Abstract

Aims

This study was designed to assess whether intracoronary application of adipose tissue-derived stem cells (ADSCs) compared with bone marrow-derived stem cells (BMSCs) and control could improve cardiac function after 30 days in a porcine acute myocardial infarction/reperfusion model.

Methods and results

An acute transmural porcine myocardial infarction was induced by inflating an angioplasty balloon for 180 min in the mid-left anterior descending artery. Two million cultured autologous stem cells were intracoronary injected through the central lumen of the inflated balloon catheter. Analysis of scintigraphic data obtained after 28 ± 3 days showed that both absolute and relative perfusion defect decreased significantly after intracoronary administration of ADSCs or BMSCs (relative 30 or 31%, respectively), compared with carrier administration alone (12%, P = 0.048). Left ventricular ejection fraction after 4 weeks increased significantly more after ADSC and BMSC administration than after carrier administration: 11.39 ± 4.62 and 9.59 ± 7.95%, respectively vs. 1.95 ± 4.7%, P = 0.02). The relative thickness of the ventricular wall in the infarction area after cell administration was significantly greater than that after carrier administration. The vascular density of the border zone also improved. The grafted cells co-localized with von Willebrand factor and alpha-smooth muscle actin and incorporated into newly formed vessels.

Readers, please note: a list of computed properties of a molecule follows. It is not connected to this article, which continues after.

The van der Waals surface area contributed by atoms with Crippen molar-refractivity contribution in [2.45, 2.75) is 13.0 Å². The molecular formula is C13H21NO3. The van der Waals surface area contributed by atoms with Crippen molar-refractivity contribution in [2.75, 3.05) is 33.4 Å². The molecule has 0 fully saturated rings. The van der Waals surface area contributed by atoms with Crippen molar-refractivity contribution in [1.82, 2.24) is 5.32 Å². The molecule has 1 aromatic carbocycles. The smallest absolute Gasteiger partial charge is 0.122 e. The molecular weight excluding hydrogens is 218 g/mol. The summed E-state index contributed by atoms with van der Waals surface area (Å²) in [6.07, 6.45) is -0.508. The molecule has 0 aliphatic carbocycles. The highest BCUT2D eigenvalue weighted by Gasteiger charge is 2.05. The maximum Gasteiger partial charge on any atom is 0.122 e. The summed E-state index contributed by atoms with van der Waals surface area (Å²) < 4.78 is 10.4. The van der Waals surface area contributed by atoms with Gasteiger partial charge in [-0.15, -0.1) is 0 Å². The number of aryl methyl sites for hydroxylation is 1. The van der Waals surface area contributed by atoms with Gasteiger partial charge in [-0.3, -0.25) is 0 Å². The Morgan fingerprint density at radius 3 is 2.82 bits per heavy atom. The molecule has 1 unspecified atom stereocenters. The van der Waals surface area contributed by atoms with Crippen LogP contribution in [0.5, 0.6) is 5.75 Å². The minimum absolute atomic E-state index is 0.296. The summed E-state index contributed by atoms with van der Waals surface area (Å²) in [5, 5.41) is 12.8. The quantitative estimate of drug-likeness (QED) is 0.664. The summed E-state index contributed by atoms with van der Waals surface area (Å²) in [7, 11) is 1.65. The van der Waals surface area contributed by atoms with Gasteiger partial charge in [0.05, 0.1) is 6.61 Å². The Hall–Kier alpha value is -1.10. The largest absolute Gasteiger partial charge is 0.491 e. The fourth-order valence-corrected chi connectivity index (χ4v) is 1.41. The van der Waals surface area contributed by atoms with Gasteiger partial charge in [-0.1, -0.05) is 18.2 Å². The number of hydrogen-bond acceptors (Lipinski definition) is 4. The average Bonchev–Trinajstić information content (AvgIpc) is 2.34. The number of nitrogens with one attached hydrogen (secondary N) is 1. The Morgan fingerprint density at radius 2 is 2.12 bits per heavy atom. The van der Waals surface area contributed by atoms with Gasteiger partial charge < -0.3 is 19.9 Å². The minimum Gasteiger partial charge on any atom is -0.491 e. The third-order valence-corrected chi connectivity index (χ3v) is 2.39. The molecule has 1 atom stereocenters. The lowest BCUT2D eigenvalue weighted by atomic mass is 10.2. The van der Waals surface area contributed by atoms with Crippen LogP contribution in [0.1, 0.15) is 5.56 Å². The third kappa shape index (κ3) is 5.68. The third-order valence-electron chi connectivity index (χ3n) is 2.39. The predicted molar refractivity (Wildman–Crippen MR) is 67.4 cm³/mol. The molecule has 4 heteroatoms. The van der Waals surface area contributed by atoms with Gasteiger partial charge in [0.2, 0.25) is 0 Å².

Conclusion

This is the first study to show that not only bone marrow-derived cells but also ADSCs engrafted in the infarct region 4 weeks after intracoronary cell transplantation and improved cardiac function and perfusion via angiogenesis.

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